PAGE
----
Disclaimer: This isn’t a commentary about Walmart, or discourse about how they are affecting the business and economic climate in various areas, or even an endorsement of Walmart. In fact, this could relate to any “big box” store, I just opted to use Walmart as the example. Though it may sound like it, I am not “bashing” large, or multi-site, churches either. These are my thoughts designed to spark your own thoughts and view on the topic.
A couple of weeks ago, Tony Kummer wrote an article for a series of articles being written about the “Future of Children’s Mnistry” (you can read it here). His article spurred some thoughts in me, and I wanted to share them here. Item # 3 in his article really struck a chord with me. It was “Church Consolidation”.
I wondered if the Mega Church movement we see today is the Walmart mentality in ministry. Are these mega-churches (even churches with about 500 members or more) destroying the smaller local church? While I have not verified the stat, I believe I heard that approximately 80% of churches in PA (maybe the country) have an average membership/attendance of around 100 – 150, and the mindset of many people is that bigger is better.
Here is my personal frame of reference…
I was an active member of a church that had a membership of 800 with an average attendance any given Sunday morning of around 500. As they discussed growing, adding a building, etc., I wondered when was a church “big enough.” When, in reaching a certain region, was it time to say “Hey, we have 10 -12 families in this community, why don’t we look at planting a church there” (not a satellite, an independent entity). God was preparing me for where He was leading me. Not long after that, a group of about 10 families which had moved across the state line were prayerfully considering planting a new church where I was called (well, it was actually an e-mail) to serve. Do you know what my biggest obstacle was, and still is? Youth and adults looking for that “big church” feel and endless run of activities for youth. Many families had come from larger churches (like the one I attended) who had full time children and youth pastors and leaders, a minimum of 50 youth involved in activities and a permanent facility. So when we had 5 youth with various schedules, a volunteer Youth director (me!) with an hour commute each way, meeting in a movie theater Sunday mornings – having to rent or find places to hold activities, they still wanted all that their former group offered! They didn’t really accept where God had placed them for that time. Yes, it was discouraging when the youth we had did not show up for planned activities (it still is), but we need to take it into focus. If in the “big church group”, 5 youth are missing, it’s no big deal. Leaders seldom dwell on it. However when our 5 youth do not attend, it is a major crisis! Yes, we can extrapolate several things from that but ultimately it is because they want the big group feel. Youth contact each other and say “If you’re not there, I’m not going”, so it is not the activity necessarily, but conflicting schedules and other youth not wanting to be the “only one” attending.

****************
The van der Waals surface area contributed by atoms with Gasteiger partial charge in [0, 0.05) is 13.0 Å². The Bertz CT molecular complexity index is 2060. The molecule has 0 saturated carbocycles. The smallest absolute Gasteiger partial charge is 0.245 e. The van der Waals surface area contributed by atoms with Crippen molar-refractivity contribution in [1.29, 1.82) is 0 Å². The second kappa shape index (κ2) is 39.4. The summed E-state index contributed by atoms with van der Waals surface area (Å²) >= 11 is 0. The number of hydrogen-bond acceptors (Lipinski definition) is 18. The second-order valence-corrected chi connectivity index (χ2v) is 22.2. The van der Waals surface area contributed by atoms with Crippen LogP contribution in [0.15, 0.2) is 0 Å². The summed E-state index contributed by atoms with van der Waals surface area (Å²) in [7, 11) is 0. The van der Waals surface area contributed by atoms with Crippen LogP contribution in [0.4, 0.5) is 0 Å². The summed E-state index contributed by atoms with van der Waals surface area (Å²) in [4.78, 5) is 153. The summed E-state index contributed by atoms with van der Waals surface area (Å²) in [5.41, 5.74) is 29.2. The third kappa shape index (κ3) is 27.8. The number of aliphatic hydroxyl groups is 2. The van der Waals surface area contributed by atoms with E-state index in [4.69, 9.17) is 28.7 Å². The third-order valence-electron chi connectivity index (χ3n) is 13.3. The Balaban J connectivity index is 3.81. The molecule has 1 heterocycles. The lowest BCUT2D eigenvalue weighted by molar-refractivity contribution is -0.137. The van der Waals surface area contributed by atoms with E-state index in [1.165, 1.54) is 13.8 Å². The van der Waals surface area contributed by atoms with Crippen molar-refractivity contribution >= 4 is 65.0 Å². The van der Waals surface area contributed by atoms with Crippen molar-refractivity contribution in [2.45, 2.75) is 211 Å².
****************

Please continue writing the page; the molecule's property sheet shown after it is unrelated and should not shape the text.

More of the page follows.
Okay, enough of my rant (sorry!). I wonder if this Walmart mentality is harming the way we reach the lost and hurting world. Look at Walmart and the other big box stores. They offer as much as possible for the least amount of money trying to “reach and help people”. As the need to keep prices low, sometime quality is compromised. Is this the case in the church? I often tell people that I can have 50 youth at any time, if I wanted, just by being an event coordinator – offering activity after activity. So, what’s the problem with that? There are several.
- I personally don’t have the time or the resources.
- Generally youth/children bring their other “churched”/Christian friends and so it is not outreach or discipleship, they are going to where the fun is.
- There often is not depth, just a shallow devotional, maybe.
Yet, this is what youth and adults are looking for, the most activity at the lowest cost. That cost could be financial or commitment. The large church has many different “departments” offering different things. How can the “small shop” compete, exist, along side the “big box” store? Likewise, how can the “small church” compete against the “big box” church? Is the “big box” church forcing the smaller, community based church to close?
What will the future church look like? As I’ve noted on one of my blog posts on CommanderBill.net (Big vs. Small – Is there a difference?), big churches try to be small with small groups, and small churches try to get big. So where is the balance?
Do you think there is a Walmart view of ministry? And if so, do you think that is impacting the smaller church in the same way that “big box” stores impact the mom & pop store in the community? I’m interested in your thoughts.